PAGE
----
While there are pockets of risk in markets, investors shouldn’t let recency bias colour their view on the potential severity of any correction to the late-market cycle, said Kerry Craig, global market strategist for J.P. Morgan Asset Management Australia.
Global markets are not in the same place they were before the dot-com crash of 2001 and the GFC in 2008, Craig said at a media briefing in Sydney this morning, and “not every market downturn is so dramatic”.
“People assume that the next downturn will be like the last and the GFC is going to happen all over again,” Craig said, “and that’s a fair concern for our clients, who have very painful conversations with their own clients around what happened during that period.”
Craig said that while global growth has a “fuzzy outlook” and a market correction might eventuate, a more stable US market and a slow-and-steady approach from the US Federal Reserve will soften the blow.
“The next US economic recession is expected to be relatively mild, given better inventory management and greater stability in the housing and services sectors,” Craig stated. “These conditions should help modulate the severity of an equity market correction.”
Part of J.P. Morgan’s sanguine outlook is due to the Fed’s “relatively benign” current policy; while it has steadily raised rates since 2015, J.P. Morgan expects the approach to be “low and slow” through the next few years, leading to rates hovering around 3 per cent in 2021.
Craig used a barbecue analogy to explain the Fed’s approach.
“They’re not grilling the market, they’re barbecuing it,” he said. “They’re taking care of it, marinating, loving and looking after it. They’re nurturing this market, bringing it along to this level where you’re going to see those rates slowly become more punitive in terms of borrowing and restricting growth.”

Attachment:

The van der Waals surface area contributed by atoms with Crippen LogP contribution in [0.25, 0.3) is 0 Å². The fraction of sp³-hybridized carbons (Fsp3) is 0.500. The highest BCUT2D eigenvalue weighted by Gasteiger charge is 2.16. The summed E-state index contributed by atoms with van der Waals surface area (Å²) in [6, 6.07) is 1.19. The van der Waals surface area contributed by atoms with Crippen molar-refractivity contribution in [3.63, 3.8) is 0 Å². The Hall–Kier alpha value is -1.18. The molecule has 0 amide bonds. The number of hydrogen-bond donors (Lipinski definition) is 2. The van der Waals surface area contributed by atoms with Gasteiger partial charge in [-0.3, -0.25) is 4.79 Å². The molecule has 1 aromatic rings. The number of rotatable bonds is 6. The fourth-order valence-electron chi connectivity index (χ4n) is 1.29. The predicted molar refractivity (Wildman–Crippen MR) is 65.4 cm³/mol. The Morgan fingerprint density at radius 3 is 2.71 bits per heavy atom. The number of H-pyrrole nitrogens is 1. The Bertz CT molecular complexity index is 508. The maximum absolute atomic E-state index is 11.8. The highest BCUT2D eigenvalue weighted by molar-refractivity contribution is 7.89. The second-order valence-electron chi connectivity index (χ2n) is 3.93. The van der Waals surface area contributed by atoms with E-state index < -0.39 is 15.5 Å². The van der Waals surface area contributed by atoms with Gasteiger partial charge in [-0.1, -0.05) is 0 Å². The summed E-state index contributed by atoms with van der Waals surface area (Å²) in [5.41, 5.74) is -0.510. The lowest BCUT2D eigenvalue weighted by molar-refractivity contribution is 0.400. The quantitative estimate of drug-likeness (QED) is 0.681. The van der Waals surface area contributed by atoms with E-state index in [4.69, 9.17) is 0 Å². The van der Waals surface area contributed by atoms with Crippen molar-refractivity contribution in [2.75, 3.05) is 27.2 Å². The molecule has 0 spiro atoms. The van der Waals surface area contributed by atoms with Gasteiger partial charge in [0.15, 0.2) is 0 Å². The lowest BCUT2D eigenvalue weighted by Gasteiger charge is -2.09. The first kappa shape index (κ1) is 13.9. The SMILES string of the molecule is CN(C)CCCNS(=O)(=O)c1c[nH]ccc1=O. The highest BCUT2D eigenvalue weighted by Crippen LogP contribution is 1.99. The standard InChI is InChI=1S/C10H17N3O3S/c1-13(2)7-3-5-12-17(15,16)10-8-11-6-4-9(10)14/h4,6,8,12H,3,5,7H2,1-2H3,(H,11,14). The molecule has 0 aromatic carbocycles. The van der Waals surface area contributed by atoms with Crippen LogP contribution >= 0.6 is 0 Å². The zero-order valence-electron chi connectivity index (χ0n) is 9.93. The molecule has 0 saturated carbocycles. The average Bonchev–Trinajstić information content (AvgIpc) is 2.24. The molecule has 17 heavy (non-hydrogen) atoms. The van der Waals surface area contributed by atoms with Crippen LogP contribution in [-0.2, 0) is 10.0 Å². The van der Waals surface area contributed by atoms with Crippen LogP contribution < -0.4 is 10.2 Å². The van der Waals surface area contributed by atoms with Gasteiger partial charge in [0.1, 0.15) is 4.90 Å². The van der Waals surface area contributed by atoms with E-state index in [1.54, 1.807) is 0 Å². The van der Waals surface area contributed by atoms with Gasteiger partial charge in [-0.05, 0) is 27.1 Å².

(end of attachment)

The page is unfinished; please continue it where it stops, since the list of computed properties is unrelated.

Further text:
Craig explained that despite key risks, including a US/China trade war that could get worse before it gets better, the next downturn is “unlikely to be as bad as the last”.
Emerging markets hurt by the strong US dollar should be able to bounce back in due time, he noted, and investors should strive to identify “positive structural and cyclical stories that have been overlooked amid the noise”.
“Emerging markets may have left a bad taste in investors’ mouth this year, but they are not all of the same flavour,” Craig said.
Craig urged investors to retain a thoughtful market plan and balanced portfolios. Bonds, he said, should be considered as portfolio stabilisers that provide “buffers to shock”.
“Strategies in the toolkit include taking a flexible approach to fixed income to take full advantage of the asset class’s ability to generate income and reduce portfolio volatility,” he said; however, while investors may consider dialling down their equity risk, Craig argued large-scale sell-offs would do more harm than good.
“Human behaviour is biased against losing,” he said. “Hence, the natural reaction toward a market downturn is flight instead of fight, but getting out of the market too soon can be just as painful as getting out too late.”